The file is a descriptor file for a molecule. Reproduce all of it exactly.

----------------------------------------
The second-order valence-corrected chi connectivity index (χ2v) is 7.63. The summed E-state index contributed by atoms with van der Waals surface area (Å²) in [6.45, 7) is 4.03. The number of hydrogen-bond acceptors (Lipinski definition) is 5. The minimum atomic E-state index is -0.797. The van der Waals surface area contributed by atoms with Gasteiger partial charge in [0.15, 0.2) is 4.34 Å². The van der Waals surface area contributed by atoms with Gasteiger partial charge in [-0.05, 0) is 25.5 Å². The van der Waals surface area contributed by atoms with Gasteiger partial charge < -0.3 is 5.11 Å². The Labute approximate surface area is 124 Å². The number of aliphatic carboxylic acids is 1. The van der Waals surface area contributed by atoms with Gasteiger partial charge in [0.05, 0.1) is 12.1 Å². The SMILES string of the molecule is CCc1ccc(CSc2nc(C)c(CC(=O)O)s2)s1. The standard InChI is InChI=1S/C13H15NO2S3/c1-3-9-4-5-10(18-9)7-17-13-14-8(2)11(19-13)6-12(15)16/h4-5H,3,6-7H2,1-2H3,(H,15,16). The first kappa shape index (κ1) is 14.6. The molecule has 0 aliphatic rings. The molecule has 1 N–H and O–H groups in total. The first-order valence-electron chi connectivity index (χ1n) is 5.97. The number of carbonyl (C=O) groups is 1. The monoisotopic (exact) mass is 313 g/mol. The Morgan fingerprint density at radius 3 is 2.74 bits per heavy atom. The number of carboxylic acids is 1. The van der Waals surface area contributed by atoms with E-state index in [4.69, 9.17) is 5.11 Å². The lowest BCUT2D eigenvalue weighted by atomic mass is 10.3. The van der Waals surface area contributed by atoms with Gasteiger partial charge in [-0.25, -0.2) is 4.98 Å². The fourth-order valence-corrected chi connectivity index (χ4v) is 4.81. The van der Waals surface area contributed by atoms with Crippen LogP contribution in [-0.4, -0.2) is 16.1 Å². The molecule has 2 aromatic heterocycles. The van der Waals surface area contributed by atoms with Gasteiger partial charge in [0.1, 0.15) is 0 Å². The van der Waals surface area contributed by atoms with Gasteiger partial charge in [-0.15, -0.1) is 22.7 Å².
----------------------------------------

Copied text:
The second-order valence-corrected chi connectivity index (χ2v) is 7.63. The summed E-state index contributed by atoms with van der Waals surface area (Å²) in [6.45, 7) is 4.03. The number of hydrogen-bond acceptors (Lipinski definition) is 5. The minimum atomic E-state index is -0.797. The van der Waals surface area contributed by atoms with Gasteiger partial charge in [0.15, 0.2) is 4.34 Å². The van der Waals surface area contributed by atoms with Gasteiger partial charge in [-0.05, 0) is 25.5 Å². The van der Waals surface area contributed by atoms with Gasteiger partial charge < -0.3 is 5.11 Å². The Labute approximate surface area is 124 Å². The number of aliphatic carboxylic acids is 1. The van der Waals surface area contributed by atoms with Gasteiger partial charge in [0.05, 0.1) is 12.1 Å². The SMILES string of the molecule is CCc1ccc(CSc2nc(C)c(CC(=O)O)s2)s1. The standard InChI is InChI=1S/C13H15NO2S3/c1-3-9-4-5-10(18-9)7-17-13-14-8(2)11(19-13)6-12(15)16/h4-5H,3,6-7H2,1-2H3,(H,15,16). The first kappa shape index (κ1) is 14.6. The molecule has 0 aliphatic rings. The molecule has 1 N–H and O–H groups in total. The first-order valence-electron chi connectivity index (χ1n) is 5.97. The number of carbonyl (C=O) groups is 1. The monoisotopic (exact) mass is 313 g/mol. The Morgan fingerprint density at radius 3 is 2.74 bits per heavy atom. The number of carboxylic acids is 1. The van der Waals surface area contributed by atoms with E-state index in [4.69, 9.17) is 5.11 Å². The lowest BCUT2D eigenvalue weighted by atomic mass is 10.3. The van der Waals surface area contributed by atoms with Gasteiger partial charge in [-0.25, -0.2) is 4.98 Å². The fourth-order valence-corrected chi connectivity index (χ4v) is 4.81. The van der Waals surface area contributed by atoms with Crippen LogP contribution in [-0.4, -0.2) is 16.1 Å². The molecule has 2 aromatic heterocycles. The van der Waals surface area contributed by atoms with Gasteiger partial charge in [0.1, 0.15) is 0 Å². The van der Waals surface area contributed by atoms with Gasteiger partial charge in [-0.15, -0.1) is 22.7 Å².